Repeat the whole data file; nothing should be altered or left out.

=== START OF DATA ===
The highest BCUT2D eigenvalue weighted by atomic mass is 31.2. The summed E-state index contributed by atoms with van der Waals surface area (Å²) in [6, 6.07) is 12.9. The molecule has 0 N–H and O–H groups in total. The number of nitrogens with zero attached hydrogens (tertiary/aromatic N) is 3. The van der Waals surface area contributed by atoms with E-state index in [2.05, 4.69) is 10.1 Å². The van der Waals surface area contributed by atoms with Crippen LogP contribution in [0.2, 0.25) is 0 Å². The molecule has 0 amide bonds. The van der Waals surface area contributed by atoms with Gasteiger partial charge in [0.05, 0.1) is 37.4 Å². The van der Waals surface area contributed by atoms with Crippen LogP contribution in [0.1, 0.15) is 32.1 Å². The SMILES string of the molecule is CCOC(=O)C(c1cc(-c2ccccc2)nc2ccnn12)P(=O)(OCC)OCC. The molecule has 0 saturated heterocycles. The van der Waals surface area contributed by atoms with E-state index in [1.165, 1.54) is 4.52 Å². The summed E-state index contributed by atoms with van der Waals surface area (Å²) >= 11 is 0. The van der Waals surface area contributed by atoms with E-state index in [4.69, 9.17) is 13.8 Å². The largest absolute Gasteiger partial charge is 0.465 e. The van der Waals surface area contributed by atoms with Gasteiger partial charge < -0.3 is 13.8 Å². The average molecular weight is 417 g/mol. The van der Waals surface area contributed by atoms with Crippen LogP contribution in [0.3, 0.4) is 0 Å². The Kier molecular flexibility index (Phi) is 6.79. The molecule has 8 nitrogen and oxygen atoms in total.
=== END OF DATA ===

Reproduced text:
The highest BCUT2D eigenvalue weighted by atomic mass is 31.2. The summed E-state index contributed by atoms with van der Waals surface area (Å²) in [6, 6.07) is 12.9. The molecule has 0 N–H and O–H groups in total. The number of nitrogens with zero attached hydrogens (tertiary/aromatic N) is 3. The van der Waals surface area contributed by atoms with E-state index in [2.05, 4.69) is 10.1 Å². The van der Waals surface area contributed by atoms with Crippen LogP contribution in [0.2, 0.25) is 0 Å². The molecule has 0 amide bonds. The van der Waals surface area contributed by atoms with Gasteiger partial charge in [0.05, 0.1) is 37.4 Å². The van der Waals surface area contributed by atoms with Crippen LogP contribution in [0.1, 0.15) is 32.1 Å². The SMILES string of the molecule is CCOC(=O)C(c1cc(-c2ccccc2)nc2ccnn12)P(=O)(OCC)OCC. The molecule has 0 saturated heterocycles. The van der Waals surface area contributed by atoms with E-state index in [1.165, 1.54) is 4.52 Å². The summed E-state index contributed by atoms with van der Waals surface area (Å²) >= 11 is 0. The van der Waals surface area contributed by atoms with E-state index in [4.69, 9.17) is 13.8 Å². The largest absolute Gasteiger partial charge is 0.465 e. The van der Waals surface area contributed by atoms with Gasteiger partial charge < -0.3 is 13.8 Å². The average molecular weight is 417 g/mol. The van der Waals surface area contributed by atoms with Crippen LogP contribution in [0.3, 0.4) is 0 Å². The Kier molecular flexibility index (Phi) is 6.79. The molecule has 8 nitrogen and oxygen atoms in total.